“‘Meet The Press’ was a veritable parade of hawks and war supporters. First up were Mitt Romney and Democratic senator Joe Manchin, who said he would support airstrikes in Iraq.
“David Gregory then turned to David Ignatius—who has apologized for his support of the Iraq War—New Yorker writer Dexter Filkins, Republican congressman and hawk Peter King and, last but not least, Paul Wolfowitz, one of the main architects of the war in the Bush administration. Gregory asked Wolfowitz if the administration had underestimated the sectarian divide in Iraq. Wolfowitz ducked the question. The conversation then moved on.
“CBS's ‘Face the Nation’ brought on senator Lindsey Graham, always an enthusiastic hawk, and Tom Donilon, President Obama's former national security advisor.” And then Paul Bremer turned up yesterday on "Today” and “Morning Joe.”
I’m always in favor of balanced bookings, but viewers can certainly assess the arguments of the Iraq hawks on their own.
The ultimate big-picture narrative here is the Obama versus Bush argument, which has resonance because in many ways the current president ran as the un-Bush, particularly on Iraq. Politico encapsulates it this way:
“Obama supporters see a president who found himself so deep in so many holes from his very first day in office that cleaning up the aftermath of the previous eight years was going to take at least eight of his own: getting out of Iraq and Afghanistan, stabilizing the housing market and repairing the larger economic collapse, all while chopping a $1.2 trillion deficit in half.
“To detractors, particularly those with allegiances to Bush, that argument comes off as another excuse for a president who’s been unable to deliver much — a man they see as so driven to be different from his predecessor that he’s often blundered into catastrophe. To them, the 2011 withdrawal from Iraq — on what they say was a politically driven timetable, not a strategic one — was the latest clear case in point.”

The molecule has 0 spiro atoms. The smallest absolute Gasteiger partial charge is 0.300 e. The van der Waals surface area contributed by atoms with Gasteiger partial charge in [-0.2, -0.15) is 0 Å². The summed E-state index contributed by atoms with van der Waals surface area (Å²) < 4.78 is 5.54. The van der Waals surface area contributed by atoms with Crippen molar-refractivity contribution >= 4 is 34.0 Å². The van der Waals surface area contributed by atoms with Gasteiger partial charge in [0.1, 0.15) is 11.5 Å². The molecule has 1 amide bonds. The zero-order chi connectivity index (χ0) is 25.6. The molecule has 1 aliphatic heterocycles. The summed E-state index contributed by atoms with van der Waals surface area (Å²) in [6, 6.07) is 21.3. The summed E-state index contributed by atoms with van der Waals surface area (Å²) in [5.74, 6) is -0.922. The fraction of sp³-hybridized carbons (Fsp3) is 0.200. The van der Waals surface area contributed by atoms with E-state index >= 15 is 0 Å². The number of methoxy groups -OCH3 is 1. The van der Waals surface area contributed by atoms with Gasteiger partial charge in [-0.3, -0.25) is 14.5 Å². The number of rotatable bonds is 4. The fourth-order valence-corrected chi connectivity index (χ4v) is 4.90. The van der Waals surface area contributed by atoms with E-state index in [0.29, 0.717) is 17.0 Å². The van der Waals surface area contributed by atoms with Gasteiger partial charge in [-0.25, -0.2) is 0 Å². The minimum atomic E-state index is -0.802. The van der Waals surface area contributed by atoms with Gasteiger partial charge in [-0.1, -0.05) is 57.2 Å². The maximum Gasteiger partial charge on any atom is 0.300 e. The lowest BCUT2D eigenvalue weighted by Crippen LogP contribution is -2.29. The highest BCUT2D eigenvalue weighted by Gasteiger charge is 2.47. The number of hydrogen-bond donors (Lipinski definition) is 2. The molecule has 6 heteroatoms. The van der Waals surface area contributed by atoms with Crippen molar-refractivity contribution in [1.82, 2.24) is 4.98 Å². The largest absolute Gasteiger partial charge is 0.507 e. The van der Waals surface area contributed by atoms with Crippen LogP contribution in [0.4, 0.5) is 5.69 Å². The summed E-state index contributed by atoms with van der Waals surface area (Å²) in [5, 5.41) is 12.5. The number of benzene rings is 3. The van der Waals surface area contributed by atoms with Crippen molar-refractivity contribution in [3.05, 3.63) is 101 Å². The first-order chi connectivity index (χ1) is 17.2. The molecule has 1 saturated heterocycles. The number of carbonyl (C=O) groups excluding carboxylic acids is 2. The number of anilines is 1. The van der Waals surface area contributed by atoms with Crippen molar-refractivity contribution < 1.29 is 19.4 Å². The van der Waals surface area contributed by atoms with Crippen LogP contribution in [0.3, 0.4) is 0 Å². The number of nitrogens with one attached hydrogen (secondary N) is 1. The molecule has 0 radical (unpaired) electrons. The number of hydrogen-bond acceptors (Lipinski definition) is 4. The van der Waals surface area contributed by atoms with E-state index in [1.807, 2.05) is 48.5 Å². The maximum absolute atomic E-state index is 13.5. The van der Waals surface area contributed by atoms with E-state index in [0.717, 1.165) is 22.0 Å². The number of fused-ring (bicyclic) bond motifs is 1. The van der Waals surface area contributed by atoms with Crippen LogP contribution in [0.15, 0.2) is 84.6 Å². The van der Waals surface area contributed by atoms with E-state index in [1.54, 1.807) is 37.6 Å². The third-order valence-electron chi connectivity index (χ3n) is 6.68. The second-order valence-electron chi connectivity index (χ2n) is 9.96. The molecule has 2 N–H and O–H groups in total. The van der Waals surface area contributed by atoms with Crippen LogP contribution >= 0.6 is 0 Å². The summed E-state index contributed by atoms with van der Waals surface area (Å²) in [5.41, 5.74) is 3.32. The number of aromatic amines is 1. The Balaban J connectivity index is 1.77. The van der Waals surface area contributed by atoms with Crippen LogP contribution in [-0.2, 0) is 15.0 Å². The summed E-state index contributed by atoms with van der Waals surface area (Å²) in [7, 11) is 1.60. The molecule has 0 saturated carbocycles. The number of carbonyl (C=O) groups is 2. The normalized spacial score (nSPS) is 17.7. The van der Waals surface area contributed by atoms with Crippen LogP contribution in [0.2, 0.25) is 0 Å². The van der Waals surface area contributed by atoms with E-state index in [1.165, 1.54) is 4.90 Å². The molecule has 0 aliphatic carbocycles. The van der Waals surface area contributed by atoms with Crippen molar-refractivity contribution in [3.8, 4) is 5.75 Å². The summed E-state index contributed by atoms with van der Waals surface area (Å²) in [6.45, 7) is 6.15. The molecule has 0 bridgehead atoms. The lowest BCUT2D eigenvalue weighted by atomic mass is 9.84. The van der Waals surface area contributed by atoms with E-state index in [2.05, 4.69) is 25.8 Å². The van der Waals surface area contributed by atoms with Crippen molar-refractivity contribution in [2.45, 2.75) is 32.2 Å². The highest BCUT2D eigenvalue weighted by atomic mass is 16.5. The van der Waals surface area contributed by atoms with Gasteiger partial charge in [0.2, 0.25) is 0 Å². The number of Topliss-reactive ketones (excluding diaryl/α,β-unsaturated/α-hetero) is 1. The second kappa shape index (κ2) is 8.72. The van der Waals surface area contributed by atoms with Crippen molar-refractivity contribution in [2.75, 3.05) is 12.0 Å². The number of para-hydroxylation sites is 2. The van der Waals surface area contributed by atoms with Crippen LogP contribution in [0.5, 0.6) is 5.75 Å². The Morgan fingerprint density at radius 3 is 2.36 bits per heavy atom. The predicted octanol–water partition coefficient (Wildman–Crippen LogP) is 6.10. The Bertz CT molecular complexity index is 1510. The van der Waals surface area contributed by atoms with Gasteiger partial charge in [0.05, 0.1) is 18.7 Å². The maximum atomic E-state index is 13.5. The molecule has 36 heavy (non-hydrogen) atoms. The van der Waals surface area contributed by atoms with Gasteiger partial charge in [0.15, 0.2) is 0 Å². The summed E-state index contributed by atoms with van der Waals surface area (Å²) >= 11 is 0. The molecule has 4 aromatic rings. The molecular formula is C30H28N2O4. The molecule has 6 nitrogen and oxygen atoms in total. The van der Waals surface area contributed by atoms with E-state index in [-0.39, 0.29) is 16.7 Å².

It is true that the terrorist victories would not be taking place without Bush’s 2003 invasion—but that Saddam might still be in power. It is also true that Obama’s 2011 withdrawal may have played a role in the current chaos—but we don’t know whether a residual force could have stopped this sectarian violence.
One thing is clear: It’s easier to point fingers than to figure out what to do now.
More Dirt at the V.A.
After Eric Shinseki was forced out, I questioned whether the media would move on or continue the hard work of digging into the scandal. Sadly, the story has largely faded.
But the New York Times has a great investigative piece, with on-the-record sources, that should make your blood boil. It’s not just that the long waiting times were covered up, it’s a culture of retaliation:
“Staff members at dozens of Department of Veterans Affairs hospitals across the country have objected for years to falsified patient appointment schedules and other improper practices, only to be rebuffed, disciplined or even fired after speaking up, according to interviews with current and former staff members and internal documents.”
Editor’s Prognosis Good
Speaking of the NYT, Dean Baquet only recently ascended to the executive editor’s job, after the ouster of Jill Abramson, when he found out there was a malignant tumor on his kidney.
“Doctors discovered the tumor on Thursday, Mr. Baquet said, and felt that it required ‘immediate attention.’ He had ‘minimally invasive, completely successful surgery,’ he said, ‘and my doctors have given me an excellent prognosis.’”
That’s good to hear. He’ll be out of action for about a week.